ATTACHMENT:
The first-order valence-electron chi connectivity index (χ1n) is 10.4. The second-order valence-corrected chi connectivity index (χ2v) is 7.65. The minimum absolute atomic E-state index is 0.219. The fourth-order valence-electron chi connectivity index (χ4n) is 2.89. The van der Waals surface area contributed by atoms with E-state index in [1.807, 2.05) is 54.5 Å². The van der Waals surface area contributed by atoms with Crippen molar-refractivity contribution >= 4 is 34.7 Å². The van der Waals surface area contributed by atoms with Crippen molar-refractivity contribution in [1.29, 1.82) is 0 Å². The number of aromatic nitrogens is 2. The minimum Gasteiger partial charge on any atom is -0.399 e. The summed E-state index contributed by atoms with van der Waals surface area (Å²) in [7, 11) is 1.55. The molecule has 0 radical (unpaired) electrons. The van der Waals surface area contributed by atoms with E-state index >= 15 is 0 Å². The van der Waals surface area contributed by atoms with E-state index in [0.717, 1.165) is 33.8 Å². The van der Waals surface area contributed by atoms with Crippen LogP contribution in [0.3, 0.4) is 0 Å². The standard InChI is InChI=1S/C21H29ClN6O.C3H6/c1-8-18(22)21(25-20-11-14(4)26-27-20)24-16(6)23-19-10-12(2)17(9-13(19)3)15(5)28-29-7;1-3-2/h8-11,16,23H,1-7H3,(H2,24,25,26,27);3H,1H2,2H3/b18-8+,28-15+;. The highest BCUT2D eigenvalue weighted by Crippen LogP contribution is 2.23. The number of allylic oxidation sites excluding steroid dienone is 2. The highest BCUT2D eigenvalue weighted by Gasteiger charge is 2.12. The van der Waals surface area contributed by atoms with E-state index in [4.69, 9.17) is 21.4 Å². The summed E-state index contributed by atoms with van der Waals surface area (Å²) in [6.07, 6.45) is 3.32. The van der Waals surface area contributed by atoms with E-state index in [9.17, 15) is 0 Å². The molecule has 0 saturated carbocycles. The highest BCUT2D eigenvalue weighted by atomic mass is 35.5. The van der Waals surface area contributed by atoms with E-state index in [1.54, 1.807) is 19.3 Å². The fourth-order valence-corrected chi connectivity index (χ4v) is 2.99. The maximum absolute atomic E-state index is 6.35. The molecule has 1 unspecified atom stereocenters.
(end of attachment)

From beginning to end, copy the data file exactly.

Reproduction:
The first-order valence-electron chi connectivity index (χ1n) is 10.4. The second-order valence-corrected chi connectivity index (χ2v) is 7.65. The minimum absolute atomic E-state index is 0.219. The fourth-order valence-electron chi connectivity index (χ4n) is 2.89. The van der Waals surface area contributed by atoms with E-state index in [1.807, 2.05) is 54.5 Å². The van der Waals surface area contributed by atoms with Crippen molar-refractivity contribution >= 4 is 34.7 Å². The van der Waals surface area contributed by atoms with Crippen molar-refractivity contribution in [1.29, 1.82) is 0 Å². The number of aromatic nitrogens is 2. The minimum Gasteiger partial charge on any atom is -0.399 e. The summed E-state index contributed by atoms with van der Waals surface area (Å²) in [7, 11) is 1.55. The molecule has 0 radical (unpaired) electrons. The van der Waals surface area contributed by atoms with E-state index >= 15 is 0 Å². The van der Waals surface area contributed by atoms with E-state index in [0.717, 1.165) is 33.8 Å². The van der Waals surface area contributed by atoms with Crippen LogP contribution in [0.3, 0.4) is 0 Å². The standard InChI is InChI=1S/C21H29ClN6O.C3H6/c1-8-18(22)21(25-20-11-14(4)26-27-20)24-16(6)23-19-10-12(2)17(9-13(19)3)15(5)28-29-7;1-3-2/h8-11,16,23H,1-7H3,(H2,24,25,26,27);3H,1H2,2H3/b18-8+,28-15+;. The highest BCUT2D eigenvalue weighted by Crippen LogP contribution is 2.23. The number of allylic oxidation sites excluding steroid dienone is 2. The highest BCUT2D eigenvalue weighted by Gasteiger charge is 2.12. The van der Waals surface area contributed by atoms with E-state index in [4.69, 9.17) is 21.4 Å². The summed E-state index contributed by atoms with van der Waals surface area (Å²) in [6.07, 6.45) is 3.32. The van der Waals surface area contributed by atoms with E-state index in [9.17, 15) is 0 Å². The molecule has 0 saturated carbocycles. The highest BCUT2D eigenvalue weighted by atomic mass is 35.5. The van der Waals surface area contributed by atoms with E-state index in [1.54, 1.807) is 19.3 Å². The fourth-order valence-corrected chi connectivity index (χ4v) is 2.99. The maximum absolute atomic E-state index is 6.35. The molecule has 1 unspecified atom stereocenters.